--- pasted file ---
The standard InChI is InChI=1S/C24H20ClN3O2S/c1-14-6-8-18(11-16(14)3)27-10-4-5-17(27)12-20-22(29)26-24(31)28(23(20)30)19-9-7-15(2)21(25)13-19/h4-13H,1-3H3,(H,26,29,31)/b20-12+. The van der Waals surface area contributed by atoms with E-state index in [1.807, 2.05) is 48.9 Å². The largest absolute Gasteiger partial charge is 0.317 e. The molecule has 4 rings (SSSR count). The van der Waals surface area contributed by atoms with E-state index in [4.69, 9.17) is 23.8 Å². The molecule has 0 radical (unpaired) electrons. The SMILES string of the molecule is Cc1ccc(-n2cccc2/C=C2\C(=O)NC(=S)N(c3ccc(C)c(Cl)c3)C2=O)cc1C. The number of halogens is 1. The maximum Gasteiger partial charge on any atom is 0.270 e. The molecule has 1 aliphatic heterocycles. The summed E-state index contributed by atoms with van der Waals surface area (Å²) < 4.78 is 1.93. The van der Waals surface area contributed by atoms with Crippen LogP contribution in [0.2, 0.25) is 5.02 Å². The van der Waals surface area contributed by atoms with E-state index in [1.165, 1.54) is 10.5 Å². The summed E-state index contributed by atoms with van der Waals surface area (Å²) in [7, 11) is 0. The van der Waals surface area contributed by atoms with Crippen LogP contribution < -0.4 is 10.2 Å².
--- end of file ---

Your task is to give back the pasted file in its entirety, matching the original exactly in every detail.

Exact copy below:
The standard InChI is InChI=1S/C24H20ClN3O2S/c1-14-6-8-18(11-16(14)3)27-10-4-5-17(27)12-20-22(29)26-24(31)28(23(20)30)19-9-7-15(2)21(25)13-19/h4-13H,1-3H3,(H,26,29,31)/b20-12+. The van der Waals surface area contributed by atoms with E-state index in [1.807, 2.05) is 48.9 Å². The largest absolute Gasteiger partial charge is 0.317 e. The molecule has 4 rings (SSSR count). The van der Waals surface area contributed by atoms with E-state index in [4.69, 9.17) is 23.8 Å². The molecule has 0 radical (unpaired) electrons. The SMILES string of the molecule is Cc1ccc(-n2cccc2/C=C2\C(=O)NC(=S)N(c3ccc(C)c(Cl)c3)C2=O)cc1C. The number of halogens is 1. The maximum Gasteiger partial charge on any atom is 0.270 e. The molecule has 1 aliphatic heterocycles. The summed E-state index contributed by atoms with van der Waals surface area (Å²) < 4.78 is 1.93. The van der Waals surface area contributed by atoms with Crippen LogP contribution in [0.2, 0.25) is 5.02 Å². The van der Waals surface area contributed by atoms with E-state index in [1.165, 1.54) is 10.5 Å². The summed E-state index contributed by atoms with van der Waals surface area (Å²) in [7, 11) is 0. The van der Waals surface area contributed by atoms with Crippen LogP contribution < -0.4 is 10.2 Å².